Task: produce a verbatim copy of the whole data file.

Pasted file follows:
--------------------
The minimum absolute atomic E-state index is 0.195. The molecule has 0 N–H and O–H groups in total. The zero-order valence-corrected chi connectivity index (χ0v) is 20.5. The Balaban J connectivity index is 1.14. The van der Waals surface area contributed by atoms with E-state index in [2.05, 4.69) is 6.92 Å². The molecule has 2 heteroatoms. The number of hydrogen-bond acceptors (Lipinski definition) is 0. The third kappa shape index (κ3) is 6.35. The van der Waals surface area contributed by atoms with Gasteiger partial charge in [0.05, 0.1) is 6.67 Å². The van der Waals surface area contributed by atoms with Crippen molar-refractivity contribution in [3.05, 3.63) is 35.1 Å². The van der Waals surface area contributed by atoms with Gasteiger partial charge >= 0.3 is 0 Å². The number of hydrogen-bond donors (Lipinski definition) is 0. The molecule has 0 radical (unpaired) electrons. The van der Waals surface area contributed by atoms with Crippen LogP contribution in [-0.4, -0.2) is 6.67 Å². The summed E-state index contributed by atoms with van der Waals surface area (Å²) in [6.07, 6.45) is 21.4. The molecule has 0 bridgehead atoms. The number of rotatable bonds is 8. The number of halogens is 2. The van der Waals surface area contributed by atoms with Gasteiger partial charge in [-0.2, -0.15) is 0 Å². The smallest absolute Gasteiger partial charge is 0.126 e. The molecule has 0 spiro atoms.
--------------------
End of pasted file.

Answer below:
The minimum absolute atomic E-state index is 0.195. The molecule has 0 N–H and O–H groups in total. The zero-order valence-corrected chi connectivity index (χ0v) is 20.5. The Balaban J connectivity index is 1.14. The van der Waals surface area contributed by atoms with E-state index in [2.05, 4.69) is 6.92 Å². The molecule has 2 heteroatoms. The number of hydrogen-bond acceptors (Lipinski definition) is 0. The third kappa shape index (κ3) is 6.35. The van der Waals surface area contributed by atoms with Gasteiger partial charge in [0.05, 0.1) is 6.67 Å². The van der Waals surface area contributed by atoms with Crippen molar-refractivity contribution in [3.05, 3.63) is 35.1 Å². The van der Waals surface area contributed by atoms with Gasteiger partial charge >= 0.3 is 0 Å². The number of hydrogen-bond donors (Lipinski definition) is 0. The molecule has 0 radical (unpaired) electrons. The van der Waals surface area contributed by atoms with Crippen LogP contribution in [-0.4, -0.2) is 6.67 Å². The summed E-state index contributed by atoms with van der Waals surface area (Å²) in [6.07, 6.45) is 21.4. The molecule has 0 bridgehead atoms. The number of rotatable bonds is 8. The number of halogens is 2. The van der Waals surface area contributed by atoms with Gasteiger partial charge in [-0.2, -0.15) is 0 Å². The smallest absolute Gasteiger partial charge is 0.126 e. The molecule has 0 spiro atoms.